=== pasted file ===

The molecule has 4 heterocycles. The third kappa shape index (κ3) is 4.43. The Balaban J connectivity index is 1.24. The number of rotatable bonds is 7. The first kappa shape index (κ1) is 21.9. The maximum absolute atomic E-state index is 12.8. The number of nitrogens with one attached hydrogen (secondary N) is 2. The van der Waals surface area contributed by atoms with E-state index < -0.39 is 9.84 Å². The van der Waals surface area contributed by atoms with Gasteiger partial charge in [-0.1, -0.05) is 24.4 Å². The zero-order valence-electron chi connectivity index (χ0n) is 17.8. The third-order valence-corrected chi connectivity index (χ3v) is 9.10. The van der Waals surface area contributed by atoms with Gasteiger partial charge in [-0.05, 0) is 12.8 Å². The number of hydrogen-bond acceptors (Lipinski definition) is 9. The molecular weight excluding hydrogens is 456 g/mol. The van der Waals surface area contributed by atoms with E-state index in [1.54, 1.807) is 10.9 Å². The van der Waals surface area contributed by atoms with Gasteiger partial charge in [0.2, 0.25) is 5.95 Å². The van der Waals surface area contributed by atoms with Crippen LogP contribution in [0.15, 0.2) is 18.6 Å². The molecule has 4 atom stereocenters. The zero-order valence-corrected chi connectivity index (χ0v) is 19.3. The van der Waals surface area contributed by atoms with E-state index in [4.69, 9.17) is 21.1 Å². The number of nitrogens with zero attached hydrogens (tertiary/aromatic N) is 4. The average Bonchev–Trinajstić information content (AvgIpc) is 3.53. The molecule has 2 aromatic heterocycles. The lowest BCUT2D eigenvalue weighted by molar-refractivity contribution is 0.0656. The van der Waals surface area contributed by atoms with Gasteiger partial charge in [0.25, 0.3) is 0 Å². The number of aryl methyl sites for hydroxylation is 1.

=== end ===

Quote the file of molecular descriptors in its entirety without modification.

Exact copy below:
The molecule has 4 heterocycles. The third kappa shape index (κ3) is 4.43. The Balaban J connectivity index is 1.24. The number of rotatable bonds is 7. The first kappa shape index (κ1) is 21.9. The maximum absolute atomic E-state index is 12.8. The number of nitrogens with one attached hydrogen (secondary N) is 2. The van der Waals surface area contributed by atoms with E-state index < -0.39 is 9.84 Å². The van der Waals surface area contributed by atoms with Gasteiger partial charge in [-0.1, -0.05) is 24.4 Å². The zero-order valence-electron chi connectivity index (χ0n) is 17.8. The third-order valence-corrected chi connectivity index (χ3v) is 9.10. The van der Waals surface area contributed by atoms with Gasteiger partial charge in [-0.05, 0) is 12.8 Å². The number of hydrogen-bond acceptors (Lipinski definition) is 9. The molecular weight excluding hydrogens is 456 g/mol. The van der Waals surface area contributed by atoms with E-state index in [1.54, 1.807) is 10.9 Å². The van der Waals surface area contributed by atoms with Gasteiger partial charge in [0.2, 0.25) is 5.95 Å². The van der Waals surface area contributed by atoms with Crippen LogP contribution in [0.15, 0.2) is 18.6 Å². The molecule has 4 atom stereocenters. The zero-order valence-corrected chi connectivity index (χ0v) is 19.3. The van der Waals surface area contributed by atoms with E-state index in [4.69, 9.17) is 21.1 Å². The number of nitrogens with zero attached hydrogens (tertiary/aromatic N) is 4. The average Bonchev–Trinajstić information content (AvgIpc) is 3.53. The molecule has 2 aromatic heterocycles. The lowest BCUT2D eigenvalue weighted by molar-refractivity contribution is 0.0656. The van der Waals surface area contributed by atoms with Gasteiger partial charge in [0.25, 0.3) is 0 Å². The number of aryl methyl sites for hydroxylation is 1.